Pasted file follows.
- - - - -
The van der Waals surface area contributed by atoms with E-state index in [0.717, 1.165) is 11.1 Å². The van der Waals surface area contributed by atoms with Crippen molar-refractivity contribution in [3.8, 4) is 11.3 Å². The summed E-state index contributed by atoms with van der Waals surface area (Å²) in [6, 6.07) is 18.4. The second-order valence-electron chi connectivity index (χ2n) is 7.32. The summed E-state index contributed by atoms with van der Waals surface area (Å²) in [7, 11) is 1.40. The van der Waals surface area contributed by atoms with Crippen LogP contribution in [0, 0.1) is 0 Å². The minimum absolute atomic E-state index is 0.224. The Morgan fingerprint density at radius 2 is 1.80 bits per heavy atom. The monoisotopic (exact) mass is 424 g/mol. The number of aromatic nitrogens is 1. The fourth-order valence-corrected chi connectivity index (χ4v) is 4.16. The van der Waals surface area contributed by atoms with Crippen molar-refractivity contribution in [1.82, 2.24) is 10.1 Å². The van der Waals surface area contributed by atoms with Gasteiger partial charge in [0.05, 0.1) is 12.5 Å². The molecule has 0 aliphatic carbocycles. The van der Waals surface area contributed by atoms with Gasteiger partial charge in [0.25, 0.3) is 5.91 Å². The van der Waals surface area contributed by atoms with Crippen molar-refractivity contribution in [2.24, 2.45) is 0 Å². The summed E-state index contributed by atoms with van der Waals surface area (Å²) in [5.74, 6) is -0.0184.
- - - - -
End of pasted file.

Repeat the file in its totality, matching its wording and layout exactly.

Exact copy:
The van der Waals surface area contributed by atoms with E-state index in [0.717, 1.165) is 11.1 Å². The van der Waals surface area contributed by atoms with Crippen molar-refractivity contribution in [3.8, 4) is 11.3 Å². The summed E-state index contributed by atoms with van der Waals surface area (Å²) in [6, 6.07) is 18.4. The second-order valence-electron chi connectivity index (χ2n) is 7.32. The summed E-state index contributed by atoms with van der Waals surface area (Å²) in [7, 11) is 1.40. The van der Waals surface area contributed by atoms with Crippen LogP contribution in [0, 0.1) is 0 Å². The minimum absolute atomic E-state index is 0.224. The Morgan fingerprint density at radius 2 is 1.80 bits per heavy atom. The monoisotopic (exact) mass is 424 g/mol. The number of aromatic nitrogens is 1. The fourth-order valence-corrected chi connectivity index (χ4v) is 4.16. The van der Waals surface area contributed by atoms with Crippen molar-refractivity contribution in [1.82, 2.24) is 10.1 Å². The van der Waals surface area contributed by atoms with Gasteiger partial charge in [0.05, 0.1) is 12.5 Å². The molecule has 0 aliphatic carbocycles. The van der Waals surface area contributed by atoms with Gasteiger partial charge in [0.25, 0.3) is 5.91 Å². The van der Waals surface area contributed by atoms with Crippen molar-refractivity contribution in [2.24, 2.45) is 0 Å². The summed E-state index contributed by atoms with van der Waals surface area (Å²) in [5.74, 6) is -0.0184.